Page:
There is a purpose to life.  God has a purpose and his purpose will prevail.  Now we all have our own ideas of what our own purpose in life is.  For some people their life purpose is to acquire as much money as possible.  For others it is to be successful in the business world.  For still others their life purpose is to raise a family.  Now some of these purposes align well with God’s purpose, some of them do not.  Those that do not align with God’s purpose, we call that sin.  Those whose life purpose align with God’s purpose, we call that faithfulness.

Those who are living lives of sin, living lives that don’t align with God’s purposes are just jumping into that cyclical pattern of sinfulness.  They are the ones that have not learned from history and are therefore destined to repeat it.  When your life purpose does not align with God’s purpose you are like the Israelites that sinned against God and experienced pain and suffering because they made decisions based on what they thought was best.  When your life purpose does not align with God’s purpose you are like Herod who though being king was so important that he slaughtered innocent children.  No the sin might be different, but sin is still sin.  When we seek to fulfill a life purpose that does not align with God’s purpose, we are sinning.

But regardless of whether our life purpose aligns with God’s purpose or not, God’s purpose will prevail.  Maybe not today, maybe not tomorrow, but God’s purpose will prevail.  So here we have two options to assure that our life purpose will be successful.  We can either try to change God’s purpose to align with our life purpose, or we can align our life purpose with God’s to assure that our purpose will prevail.  And I hope you all realize how silly is sounds to try to change God’s purpose.

To say that God never changes his mind is a bit of an overstatement.  But God’s purpose seems to me to have been pretty consistent.  God’s purpose is the redemption of creation.  The redemption of sinful humanity to himself.  When we see Jesus praying in the New Testament, Jesus does not try to change God’s plan, though he does try to alter it at times.  When Jesus is praying in the Garden of Gethsemane he prays, “Lord if this cup can pass from me, please let it pass.”  Jesus is asking God to allow him to avoid crucifixion if at all possible.  Jesus was trying to alter God’s plan to fulfill God’s purpose.  But Jesus tacks on this phrase at the end, “But not my will, but yours be done.”  Jesus realizes that he needs to align his purpose with God’s if he wants to be faithful, if he wants to see his purpose fulfilled.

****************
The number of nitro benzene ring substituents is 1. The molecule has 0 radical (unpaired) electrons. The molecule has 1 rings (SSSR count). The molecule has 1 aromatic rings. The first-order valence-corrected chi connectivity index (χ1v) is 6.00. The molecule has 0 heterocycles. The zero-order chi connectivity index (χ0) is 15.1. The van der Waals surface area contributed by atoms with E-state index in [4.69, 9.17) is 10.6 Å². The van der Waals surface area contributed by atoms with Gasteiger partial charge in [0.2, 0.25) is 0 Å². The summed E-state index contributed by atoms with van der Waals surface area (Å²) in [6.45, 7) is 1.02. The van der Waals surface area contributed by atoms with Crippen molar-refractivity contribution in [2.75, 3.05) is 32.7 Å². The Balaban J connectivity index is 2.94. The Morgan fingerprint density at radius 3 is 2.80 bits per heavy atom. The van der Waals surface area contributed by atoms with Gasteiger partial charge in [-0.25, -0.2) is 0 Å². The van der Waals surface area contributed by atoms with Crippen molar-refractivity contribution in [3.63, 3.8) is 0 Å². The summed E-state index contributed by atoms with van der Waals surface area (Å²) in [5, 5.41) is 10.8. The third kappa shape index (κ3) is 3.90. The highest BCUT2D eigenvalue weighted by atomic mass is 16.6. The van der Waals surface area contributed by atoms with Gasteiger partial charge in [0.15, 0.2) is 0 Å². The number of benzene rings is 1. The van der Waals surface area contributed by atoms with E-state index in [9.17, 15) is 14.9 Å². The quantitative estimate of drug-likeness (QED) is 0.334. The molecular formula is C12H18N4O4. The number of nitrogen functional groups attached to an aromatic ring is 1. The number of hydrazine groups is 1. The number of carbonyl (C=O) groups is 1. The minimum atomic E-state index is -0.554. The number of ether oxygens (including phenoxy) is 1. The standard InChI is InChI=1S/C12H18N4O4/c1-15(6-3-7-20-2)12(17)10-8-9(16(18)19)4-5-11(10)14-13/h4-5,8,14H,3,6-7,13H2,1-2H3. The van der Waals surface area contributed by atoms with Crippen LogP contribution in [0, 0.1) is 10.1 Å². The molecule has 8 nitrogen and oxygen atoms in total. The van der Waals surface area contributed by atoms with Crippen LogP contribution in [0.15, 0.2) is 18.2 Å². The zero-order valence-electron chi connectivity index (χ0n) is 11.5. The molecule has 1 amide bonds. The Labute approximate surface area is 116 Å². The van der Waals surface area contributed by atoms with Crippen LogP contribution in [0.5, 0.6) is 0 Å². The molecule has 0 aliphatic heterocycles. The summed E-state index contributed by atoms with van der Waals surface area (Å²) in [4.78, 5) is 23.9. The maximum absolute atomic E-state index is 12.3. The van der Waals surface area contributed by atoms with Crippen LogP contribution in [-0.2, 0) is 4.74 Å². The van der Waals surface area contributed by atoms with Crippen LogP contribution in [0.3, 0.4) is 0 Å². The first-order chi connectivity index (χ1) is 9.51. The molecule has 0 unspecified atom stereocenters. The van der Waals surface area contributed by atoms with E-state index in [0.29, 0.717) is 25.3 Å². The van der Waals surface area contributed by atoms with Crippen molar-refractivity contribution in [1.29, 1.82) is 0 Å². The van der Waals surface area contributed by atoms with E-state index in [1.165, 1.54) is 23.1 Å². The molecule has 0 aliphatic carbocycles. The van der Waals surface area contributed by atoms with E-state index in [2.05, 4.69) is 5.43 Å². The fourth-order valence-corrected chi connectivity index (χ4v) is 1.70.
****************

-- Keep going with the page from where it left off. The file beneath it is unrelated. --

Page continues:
We also see this in the Lord’s Prayer, when Jesus is teaching his disciples how to pray.  It has been said that the Lord’s Prayer is not about telling God what to do, but rather about being open to God’s leading.  That line, “Your Kingdom come, your will be done on earth as it is in heaven,” isn’t about getting God to endorse and support your purpose, but to align our purpose with God’s.

When I have my breakfast with Richard, he always reaches back into his vault of memories and share with me stories about his call to ministry.  If Richard is almost 90 now, that means he was born just before 1920.  And Richard was in his 20’s when he first sensed a call to ministry.  But how did the Mennonite Church call its pastors in the 1940’s?  By the lot.  I believe Richard’s name was in the lot two times before he was finally selected.  He was about 45 years old when he began his first pastorate.  And for those 25 years, Richard sensed a call to ministry, but he was never chosen for the ministry.

Richard was faithful to his calling.  He aligned himself with God’s purpose.  And for the first 45 years of his life, God’s purpose for Richard was for him to be involved in roles other than that of a pastor.  And when the time came, Richard was called to the ministry.  And Richard has been successful because he aligned himself with God’s purposes.

We have two options.  We can either set our goals and develop our life purpose according to what we want, to what we think will make us happy, or we can align our life purpose with God’s purpose and assure that we will be successful in working for God’s kingdom.  Our selfish ambitions in developing life purposes will lead us into the path of sinfulness, just like that of the Israelites and Herod.  Or we can learn from history and avoid repeating it.  But as for me, I am going to follow the lead of Richard.  I will align my purpose with that of God.  And even if things don’t develop at the rate that I would have them develop, I will remain faithful to God’s purpose.  I will work to bring the message of redemption for God’s creation to the world.


About Kevin Gasser

I envision this site to be a place where I can post my weekly sermon text and invite feedback from anyone who is interested in the church, theology, or life in general. Please note that these sermons are rough drafts of what I plan to say from the pulpit, so typos are common.